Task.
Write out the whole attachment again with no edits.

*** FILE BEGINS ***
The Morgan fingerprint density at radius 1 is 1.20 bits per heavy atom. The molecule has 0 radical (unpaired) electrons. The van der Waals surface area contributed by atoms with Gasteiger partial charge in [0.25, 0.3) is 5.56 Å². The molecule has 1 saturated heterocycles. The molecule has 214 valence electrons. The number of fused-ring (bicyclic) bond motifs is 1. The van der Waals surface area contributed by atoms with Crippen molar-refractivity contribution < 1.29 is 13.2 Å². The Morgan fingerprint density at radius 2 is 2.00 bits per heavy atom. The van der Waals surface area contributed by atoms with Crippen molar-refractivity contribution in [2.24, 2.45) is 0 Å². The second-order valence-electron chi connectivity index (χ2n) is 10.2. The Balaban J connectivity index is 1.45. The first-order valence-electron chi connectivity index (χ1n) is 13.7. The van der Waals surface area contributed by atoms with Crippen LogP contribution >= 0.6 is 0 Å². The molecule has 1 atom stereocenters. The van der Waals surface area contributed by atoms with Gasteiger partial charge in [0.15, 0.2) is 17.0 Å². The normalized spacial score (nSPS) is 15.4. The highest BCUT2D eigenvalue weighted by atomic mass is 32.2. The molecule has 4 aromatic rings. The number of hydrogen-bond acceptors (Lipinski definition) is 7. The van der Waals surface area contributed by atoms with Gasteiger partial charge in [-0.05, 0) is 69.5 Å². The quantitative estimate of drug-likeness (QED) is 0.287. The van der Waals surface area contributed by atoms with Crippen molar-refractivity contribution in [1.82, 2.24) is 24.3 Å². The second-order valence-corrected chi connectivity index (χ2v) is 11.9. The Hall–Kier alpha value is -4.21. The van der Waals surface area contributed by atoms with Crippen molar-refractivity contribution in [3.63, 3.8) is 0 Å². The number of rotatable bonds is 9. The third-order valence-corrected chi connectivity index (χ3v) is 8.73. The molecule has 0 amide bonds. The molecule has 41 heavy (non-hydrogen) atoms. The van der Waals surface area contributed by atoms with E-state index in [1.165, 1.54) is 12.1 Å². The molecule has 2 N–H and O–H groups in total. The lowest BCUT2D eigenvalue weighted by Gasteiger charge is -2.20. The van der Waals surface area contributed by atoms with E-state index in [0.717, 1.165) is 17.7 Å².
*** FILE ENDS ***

The Morgan fingerprint density at radius 1 is 1.20 bits per heavy atom. The molecule has 0 radical (unpaired) electrons. The van der Waals surface area contributed by atoms with Gasteiger partial charge in [0.25, 0.3) is 5.56 Å². The molecule has 1 saturated heterocycles. The molecule has 214 valence electrons. The number of fused-ring (bicyclic) bond motifs is 1. The van der Waals surface area contributed by atoms with Crippen molar-refractivity contribution < 1.29 is 13.2 Å². The Morgan fingerprint density at radius 2 is 2.00 bits per heavy atom. The van der Waals surface area contributed by atoms with Crippen molar-refractivity contribution in [2.24, 2.45) is 0 Å². The second-order valence-electron chi connectivity index (χ2n) is 10.2. The Balaban J connectivity index is 1.45. The first-order valence-electron chi connectivity index (χ1n) is 13.7. The van der Waals surface area contributed by atoms with Crippen LogP contribution >= 0.6 is 0 Å². The molecule has 1 atom stereocenters. The van der Waals surface area contributed by atoms with Gasteiger partial charge in [0.15, 0.2) is 17.0 Å². The normalized spacial score (nSPS) is 15.4. The highest BCUT2D eigenvalue weighted by atomic mass is 32.2. The molecule has 4 aromatic rings. The number of hydrogen-bond acceptors (Lipinski definition) is 7. The van der Waals surface area contributed by atoms with Gasteiger partial charge in [-0.05, 0) is 69.5 Å². The quantitative estimate of drug-likeness (QED) is 0.287. The van der Waals surface area contributed by atoms with Crippen molar-refractivity contribution in [1.82, 2.24) is 24.3 Å². The second-order valence-corrected chi connectivity index (χ2v) is 11.9. The Hall–Kier alpha value is -4.21. The van der Waals surface area contributed by atoms with Crippen molar-refractivity contribution in [3.63, 3.8) is 0 Å². The number of rotatable bonds is 9. The third-order valence-corrected chi connectivity index (χ3v) is 8.73. The molecule has 0 amide bonds. The molecule has 41 heavy (non-hydrogen) atoms. The van der Waals surface area contributed by atoms with E-state index in [1.165, 1.54) is 12.1 Å². The molecule has 2 N–H and O–H groups in total. The lowest BCUT2D eigenvalue weighted by Gasteiger charge is -2.20. The van der Waals surface area contributed by atoms with E-state index in [0.717, 1.165) is 17.7 Å².